It's officially fall. The temps were in the mid-80s on Saturday and Sunday, then plunged to mid-50s on Monday. The sky is low and gray. I have hauled in my tropical plants - hibiscus, mandavilla, bouganvillea - from the deck. The rest of the scraggly potted flowers will be left to defend themselves against the windchill; I can never bring myself to rip them out of their soil and toss them onto the compost pile while any blooms remain. I've jammed my shorts back into the plastic storage container I keep under my bed and moved my winter pants back into my bedroom closet. I got a cute new fall jacket, a woolly A-line mid-thigh length with a big houndstooth pattern. I'm wearing socks again. Still, there are hold outs, stubborn campus denizens who continue wearing flip flops or sandals, capri pants, short-sleeved shirts, and go out without a jacket.
Yesterday on my run I spotted a small bird pecking around a boulevard garden near a busy corner. He didn't seem at all fazed as I approached, giving me the idea that he might be hurt. I reached under the plant he was rooting in and picked him up with on hand, then made a closed cup with both my hands while I studied him. He had the coloring of a female goldfinch, but with more of a green tinge, but he was not at all the same shape, being round like a golf ball instead of bullet-shaped, and he had a skinny sharp beak. Because of the red spot he had on the back of his head I thought he might have been injured, but the red was a real red, like a fire engine, not blood red. I set him down in the neighboring yard to see if he would run for cover in this safer spot away from the dangers of the street and he flew up into a tree. When I consulted my Audubon Society Birds of North America I found out he was a ruby-crested kinglet. The book said he probably is stopping off during his migration. I sure hope he finds some friends to hang out and eat with, because he sure was a tiny little bird, all alone in the big world.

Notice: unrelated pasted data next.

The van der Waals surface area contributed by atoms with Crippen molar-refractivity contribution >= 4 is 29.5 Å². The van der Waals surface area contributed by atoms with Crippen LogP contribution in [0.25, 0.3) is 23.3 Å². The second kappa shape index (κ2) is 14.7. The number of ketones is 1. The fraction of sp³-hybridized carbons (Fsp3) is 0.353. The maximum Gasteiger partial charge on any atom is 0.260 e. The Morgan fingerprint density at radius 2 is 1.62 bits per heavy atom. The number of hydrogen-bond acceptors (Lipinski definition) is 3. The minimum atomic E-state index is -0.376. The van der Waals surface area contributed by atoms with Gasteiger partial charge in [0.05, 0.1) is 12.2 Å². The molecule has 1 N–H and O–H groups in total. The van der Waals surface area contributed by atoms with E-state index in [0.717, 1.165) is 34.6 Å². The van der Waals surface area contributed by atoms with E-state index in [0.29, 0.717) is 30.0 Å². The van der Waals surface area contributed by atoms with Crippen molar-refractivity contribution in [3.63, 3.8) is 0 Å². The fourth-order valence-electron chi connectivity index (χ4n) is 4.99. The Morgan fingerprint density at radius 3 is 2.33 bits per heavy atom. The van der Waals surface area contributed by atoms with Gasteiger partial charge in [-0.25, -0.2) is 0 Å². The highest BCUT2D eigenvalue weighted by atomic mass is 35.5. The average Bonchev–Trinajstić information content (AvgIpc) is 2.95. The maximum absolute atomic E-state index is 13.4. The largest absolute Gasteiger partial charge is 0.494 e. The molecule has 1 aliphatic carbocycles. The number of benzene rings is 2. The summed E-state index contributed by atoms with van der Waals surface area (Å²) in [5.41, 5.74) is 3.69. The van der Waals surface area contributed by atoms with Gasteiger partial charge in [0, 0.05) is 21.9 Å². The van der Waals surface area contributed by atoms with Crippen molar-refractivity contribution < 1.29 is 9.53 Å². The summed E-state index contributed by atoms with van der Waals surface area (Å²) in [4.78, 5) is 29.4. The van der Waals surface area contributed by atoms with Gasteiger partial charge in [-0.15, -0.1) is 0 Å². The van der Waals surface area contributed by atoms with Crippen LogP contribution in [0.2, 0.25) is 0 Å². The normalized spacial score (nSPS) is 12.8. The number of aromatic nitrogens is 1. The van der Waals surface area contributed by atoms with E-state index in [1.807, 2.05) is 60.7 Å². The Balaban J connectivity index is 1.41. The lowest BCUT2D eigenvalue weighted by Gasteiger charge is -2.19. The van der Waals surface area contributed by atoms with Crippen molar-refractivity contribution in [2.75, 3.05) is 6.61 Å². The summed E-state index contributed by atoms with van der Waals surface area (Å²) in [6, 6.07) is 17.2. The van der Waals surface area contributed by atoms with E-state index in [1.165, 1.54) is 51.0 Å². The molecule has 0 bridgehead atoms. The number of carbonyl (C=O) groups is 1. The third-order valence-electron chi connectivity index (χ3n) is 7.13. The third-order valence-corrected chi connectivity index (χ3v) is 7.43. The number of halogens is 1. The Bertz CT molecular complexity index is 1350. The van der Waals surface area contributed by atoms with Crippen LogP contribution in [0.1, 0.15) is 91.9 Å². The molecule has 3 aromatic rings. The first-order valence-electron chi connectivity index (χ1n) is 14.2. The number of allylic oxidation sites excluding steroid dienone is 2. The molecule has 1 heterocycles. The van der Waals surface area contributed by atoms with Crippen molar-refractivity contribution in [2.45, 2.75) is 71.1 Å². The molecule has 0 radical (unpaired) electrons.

That is not my hand, that guy needs a manicure!